Handling platform-specific dependencies in Centennial projects


Handling platform-specific dependencies in Centennial projects

Setting

So, it happens from time to time that developers struggle with failed WACK results when they use platform-specific dependencies, such as SQLite-NET. These binaries only come in x86 and x64 flavor (e.g. through NuGet) but never platform-agnostic. I've put a simple WPF project on GitHub that saves some weather data into a local SQLite persistence. You will need a OpenWeatherMap API key that you can get from here. I will use this sample codebase to demonstrate the resulting issue and two possible solutions.

The issue

When running the app in a native win32 mode, AnyCPU platform configuration works perfectly fine,

AnyCPU configuration

works fine

as both platform-specific runtimes are provided in the output folder and the most suitable one is selected on execution by the .NET runtime.

x86/x64

Now, what happens when we convert this AnyCPU app to a Store app using Desktop Bridge? Chances are, the app will still run as the runtime tries to pick the right dependency or falls back to x86.

However, the AppxManifest sets the expected processor-architecture. So, although the app might run, there will be a mismatch between the reported app processor-architecture and the processor-architecture of the provided dependency. This mismatch will be found by the WACK tool and will fail the overall test result. (Resulting in not getting the RFT waiver from us and thus not being able to publish the app to the Microsoft Store at all.)

failed wack

How can you set this straight? There are two ways, actually. If you're are using Visual Studio 2017 to develop your app you can go the very easy way. If you rely on other IDEs or have an extended build chain, some minor use of PowerShell or the command-line is required.

The easy solution

In Visual Studio 2017 create a new project in your solution, of type 'Windows Application Packaging Project'. Keep in mind this is only a very brief description of the steps required to get this up & running. If you're looking for a more in-depth description of the new VS.NET template, I suggest having a look at the blog post by my colleague Matteo.

project type

Add your Win32 application to the Applications dependency list. Once you have done that, you can right-click on the project and select Store -> Create App Packages...

project type

This starts a wizard that guides you through the creation of a package for each platform and combines them into a single appxbundle. Neat! Make sure to uncheck the 'Neutral' architecture and check both x86 and x64!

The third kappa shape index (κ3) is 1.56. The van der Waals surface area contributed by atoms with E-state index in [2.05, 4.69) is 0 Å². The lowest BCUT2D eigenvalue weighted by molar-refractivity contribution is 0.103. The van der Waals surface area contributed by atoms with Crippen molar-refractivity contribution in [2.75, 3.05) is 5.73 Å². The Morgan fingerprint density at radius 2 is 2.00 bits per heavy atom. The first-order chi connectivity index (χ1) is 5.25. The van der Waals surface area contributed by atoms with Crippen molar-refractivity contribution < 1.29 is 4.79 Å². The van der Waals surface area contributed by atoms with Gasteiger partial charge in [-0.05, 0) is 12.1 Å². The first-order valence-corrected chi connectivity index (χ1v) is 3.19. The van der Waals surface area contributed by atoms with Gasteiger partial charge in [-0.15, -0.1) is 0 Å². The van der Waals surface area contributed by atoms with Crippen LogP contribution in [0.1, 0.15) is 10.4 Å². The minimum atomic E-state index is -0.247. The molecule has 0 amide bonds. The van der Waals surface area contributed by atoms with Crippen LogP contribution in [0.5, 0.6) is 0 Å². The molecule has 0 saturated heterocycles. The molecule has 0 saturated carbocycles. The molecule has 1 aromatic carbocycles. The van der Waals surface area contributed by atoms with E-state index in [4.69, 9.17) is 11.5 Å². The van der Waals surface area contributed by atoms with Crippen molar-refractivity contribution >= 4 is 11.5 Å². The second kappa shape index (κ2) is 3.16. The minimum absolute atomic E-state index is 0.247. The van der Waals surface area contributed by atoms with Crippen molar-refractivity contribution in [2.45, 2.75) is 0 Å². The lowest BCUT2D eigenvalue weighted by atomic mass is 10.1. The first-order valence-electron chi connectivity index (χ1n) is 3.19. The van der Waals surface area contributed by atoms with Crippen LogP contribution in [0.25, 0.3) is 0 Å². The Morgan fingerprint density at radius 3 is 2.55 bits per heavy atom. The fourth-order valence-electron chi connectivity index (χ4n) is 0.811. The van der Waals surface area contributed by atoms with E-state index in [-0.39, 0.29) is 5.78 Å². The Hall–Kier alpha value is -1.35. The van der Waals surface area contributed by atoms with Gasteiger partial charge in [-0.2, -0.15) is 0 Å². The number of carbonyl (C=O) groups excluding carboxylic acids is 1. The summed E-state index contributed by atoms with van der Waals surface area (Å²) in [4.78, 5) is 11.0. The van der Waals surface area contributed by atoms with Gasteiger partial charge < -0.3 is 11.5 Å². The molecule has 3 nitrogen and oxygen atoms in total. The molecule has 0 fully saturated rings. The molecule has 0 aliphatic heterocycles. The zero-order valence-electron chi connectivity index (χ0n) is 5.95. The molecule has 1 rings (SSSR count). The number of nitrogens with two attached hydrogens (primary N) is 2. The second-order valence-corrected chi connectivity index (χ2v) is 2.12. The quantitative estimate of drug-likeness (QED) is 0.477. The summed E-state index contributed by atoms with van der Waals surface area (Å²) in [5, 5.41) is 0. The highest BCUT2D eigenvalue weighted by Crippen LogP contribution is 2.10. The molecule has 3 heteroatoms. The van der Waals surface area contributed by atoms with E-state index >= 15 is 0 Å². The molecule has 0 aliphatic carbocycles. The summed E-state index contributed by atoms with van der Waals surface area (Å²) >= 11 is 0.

project type

Hit create! This will result in an appxbundle that contains both processor specific versions of your app.

appxbundle

The wizard will finally take you to an extra step to test the resulting package. Needless to say, it the bundle will pass the tests.

passed wack

The almost easy solution

Well, but what if using Visual Studio 2017 is not an option for you? This is where PowerShell or the command line comes to the rescue! Before starting the packaging process, you will need to create a single build for each platform you want to support. This step is crucial! For the sake of brevity, I've only chosen the x64 architecture. My colleague Sebastien created some extended tools that can help you reducing the required steps to create the packages. You can find a detailed blog post in our AppConsult blog. I won't use these script in order to display the basic steps.

x64 build.

The platform-specific result may still contains both platform-specific dependencies. Delete the non-matching ones. Assuming you have the Desktop App Converter installed and configured, you can now create the platform-specific package with a single command. If you haven't, you will need to create the folder that contains the package content and all meta data (AppxManifest, Assets, Binaries etc) manually. The AppConsult blog has some post on how to achieve this. In that case, you can skip the next two steps and head over directly to the makeappx command.

DesktopAppConverter -Installer ".\Code-DesktopBridge-Sqlite\SqlLite.UI\bin\x64\Release" -Destination ".\Code-DesktopBridge-Sqlite\Package\x64" -AppExecutable "SqlLite.UI.exe" -PackageName "SqlLite.UI" -Publisher "CN=AppConsult" -Version "1.0.0.0" -MakeAppx -Sign -Verbose

This will create everything you need for a start. But we're not done yet, as you need to make sure the package architecture matches your build architecture. Open the AppxManifest.xml and check the processor architecture property.

manifest architecture

If there are changes to the AppXManifest needed, you would need to repackage the app by issuing a makeappx command.

makeappx pack -d '.\PackageFiles\' -p '.\SqlLite.UI.x64.1.1.0.0.appx' -l

If you happen to have multiple platform-specific packages that needs to be bundled into an appxbundle, one final call to makeappx is required.

makeappx.exe bundle /d '.\AppxPackages'  /p 'SqlLite.UI.1.1.0.0.appxbundle'

And you're done. Running the package sanity test of the WACK suite should not yield any issues anymore.

passed wack

Conclusion

The package sanity test is a required test that is executed by us in any case before we grant the RFT waiver. Since the appx packages are platform-specific, the developers need to take that into account when repacking their apps for the Microsoft Store.


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